Pruning 101

Now that the leaves have fallen, it is time to pick up your pruning shears, loppers and pruning saws.  The best time to prune trees and shrubs is when they are dormant.  You can easily see branches to determine which to prune and plants have stored food in their roots, stems and branches so they will not re-sprout from pruning cuts now.  Prune trees when they are young for several years to establish an appropriate shape and you won’t need to continue pruning as they age. Pruning is truly and art and a science.  Prune to shape trees and shrubs to grow in their natural habit, but also prune properly to avoid spreading decay throughout the plant.

There are two important pieces of information to remember about the way trees grow.  First, branch tissue and trunk tissue are separate.  Second, trees never heal, but then can compartmentalize and seal wounds.  They seal wounds by growing callus tissue around the cut.  Decay spreads most easily vertically in a tree, so it is critical to cut only branch tissue and not allow decay to enter the trunk. When cutting a branch, always prune outside the branch collar (swollen area at the base of a branch).  Never cut flush with the trunk as you will be cutting into trunk tissue and opening the tree for spreading decay.   Forget about using a wound dressing, they only inhibit the tree’s natural callus response to a pruned branch.

Start by pruning any dead, dying or diseased branches.  These branches can be pruned at any time of year.  Next, look for rubbing or crossing branches.  Rubbing branches may create a wound that will be open for insect and fungal entry.  Crossing branches can eventually become rubbing branches as they grow.  Remove branches that are growing back into the center of the tree and keep branches growing outward.  Finally, remove water sprouts and root suckers.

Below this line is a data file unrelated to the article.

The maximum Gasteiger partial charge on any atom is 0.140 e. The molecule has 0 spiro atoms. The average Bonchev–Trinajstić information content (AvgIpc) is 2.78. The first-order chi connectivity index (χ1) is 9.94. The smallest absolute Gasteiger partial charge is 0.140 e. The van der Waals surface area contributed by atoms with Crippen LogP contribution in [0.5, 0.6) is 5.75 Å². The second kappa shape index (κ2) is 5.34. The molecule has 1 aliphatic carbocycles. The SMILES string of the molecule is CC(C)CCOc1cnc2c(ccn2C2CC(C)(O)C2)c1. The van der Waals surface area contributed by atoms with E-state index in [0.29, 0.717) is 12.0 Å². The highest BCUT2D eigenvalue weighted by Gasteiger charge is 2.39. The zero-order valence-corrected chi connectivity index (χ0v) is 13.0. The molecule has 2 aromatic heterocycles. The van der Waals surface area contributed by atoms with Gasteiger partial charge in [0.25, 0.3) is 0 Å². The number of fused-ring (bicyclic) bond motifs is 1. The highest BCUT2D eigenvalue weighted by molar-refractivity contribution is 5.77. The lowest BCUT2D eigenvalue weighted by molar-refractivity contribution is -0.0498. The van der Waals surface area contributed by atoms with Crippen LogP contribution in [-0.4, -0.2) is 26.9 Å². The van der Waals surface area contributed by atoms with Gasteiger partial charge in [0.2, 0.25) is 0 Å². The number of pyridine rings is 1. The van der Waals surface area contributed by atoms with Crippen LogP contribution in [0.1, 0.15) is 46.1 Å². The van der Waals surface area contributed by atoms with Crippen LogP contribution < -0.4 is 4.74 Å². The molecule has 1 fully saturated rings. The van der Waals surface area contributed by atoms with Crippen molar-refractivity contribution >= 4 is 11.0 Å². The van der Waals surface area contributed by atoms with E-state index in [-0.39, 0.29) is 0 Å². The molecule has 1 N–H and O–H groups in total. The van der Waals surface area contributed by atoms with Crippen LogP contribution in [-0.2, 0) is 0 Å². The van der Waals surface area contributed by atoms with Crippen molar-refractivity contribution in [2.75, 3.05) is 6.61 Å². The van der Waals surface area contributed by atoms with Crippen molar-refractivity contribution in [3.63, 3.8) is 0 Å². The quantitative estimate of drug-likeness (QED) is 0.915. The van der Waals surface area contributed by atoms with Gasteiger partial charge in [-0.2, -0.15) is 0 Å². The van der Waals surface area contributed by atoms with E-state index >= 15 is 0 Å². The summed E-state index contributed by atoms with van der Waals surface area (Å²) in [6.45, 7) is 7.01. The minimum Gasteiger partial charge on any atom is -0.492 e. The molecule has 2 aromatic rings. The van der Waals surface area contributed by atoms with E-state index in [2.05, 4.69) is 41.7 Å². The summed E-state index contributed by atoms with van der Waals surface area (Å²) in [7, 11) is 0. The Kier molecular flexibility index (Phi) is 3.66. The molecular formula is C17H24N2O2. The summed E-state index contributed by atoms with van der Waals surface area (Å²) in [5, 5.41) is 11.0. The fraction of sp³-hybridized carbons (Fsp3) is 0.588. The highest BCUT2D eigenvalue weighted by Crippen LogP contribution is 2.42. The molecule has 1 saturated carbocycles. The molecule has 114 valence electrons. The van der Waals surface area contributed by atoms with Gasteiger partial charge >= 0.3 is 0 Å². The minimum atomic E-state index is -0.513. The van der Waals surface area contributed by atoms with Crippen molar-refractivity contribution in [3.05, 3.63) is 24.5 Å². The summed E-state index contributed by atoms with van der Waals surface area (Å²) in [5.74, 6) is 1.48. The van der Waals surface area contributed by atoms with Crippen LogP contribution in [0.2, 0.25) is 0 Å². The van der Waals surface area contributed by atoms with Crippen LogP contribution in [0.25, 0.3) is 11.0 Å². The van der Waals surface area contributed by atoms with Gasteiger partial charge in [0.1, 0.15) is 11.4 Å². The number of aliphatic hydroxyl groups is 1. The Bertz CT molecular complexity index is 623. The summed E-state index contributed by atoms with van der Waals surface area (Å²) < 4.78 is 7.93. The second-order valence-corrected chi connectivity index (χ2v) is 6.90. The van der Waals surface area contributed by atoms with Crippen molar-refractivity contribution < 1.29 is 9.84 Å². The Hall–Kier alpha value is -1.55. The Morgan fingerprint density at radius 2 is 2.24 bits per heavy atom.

Use the appropriate tool for the job.  Pruning shears are handy but shouldn’t be used on branches larger than ½ inch in diameter.  Lopping shears give you more leverage and can prune slightly larger branches.  For branches greater than ¾ – 1 inch, switch to a pruning saw. Pole pruners can be used to prune branches that are too high to reach but be careful of overhead wires when using pole pruners.

If branches are large, use three pruning cuts to prevent the weight of the branch from peeling back bark and allowing the wound to enter trunk tissue.  Start by undercutting the branch about 4-5 inches away from the trunk.  Then saw through the entire branch outside that undercut, removing most of the weight of the branch.  Make your final cut just outside the branch collar.

Hedge clippers should only be used for pruning shrubs maintained as a formal hedge.  Always prune the top narrower than the base to light reaches all the branches of the hedge.  There is no shrub that should be pruned into a ball, despite what you see in the landscape around you!  Prune individual shrub branches just above a node or bud to reduce the size and maintain natural shape.

Some shrubs respond well to rejuvenation pruning.  Redtwig dogwood, for example, can be cut back to 4-6 inches above the ground and allowed to regrow new branches that will be vigorous and more brightly colored.  When you want to encourage new growth, prune late in the winter just before growth starts.  If your goal is to reduce plant size, prune in the summer when most of the plant’s resources are depleted.  For blooming shrubs, prune after the shrub flowers.  Some shrubs bloom on new wood and will respond well to a dramatic pruning.  Other shrubs bloom on old wood and removing too many branches will dramatically reduce flowering.

Red twig dogwood responds well to rejuvenation pruning and will grow bright red new twigs for the following winter.

For more information about horticulture in Delaware follow me on Instagram at sbartonhort.

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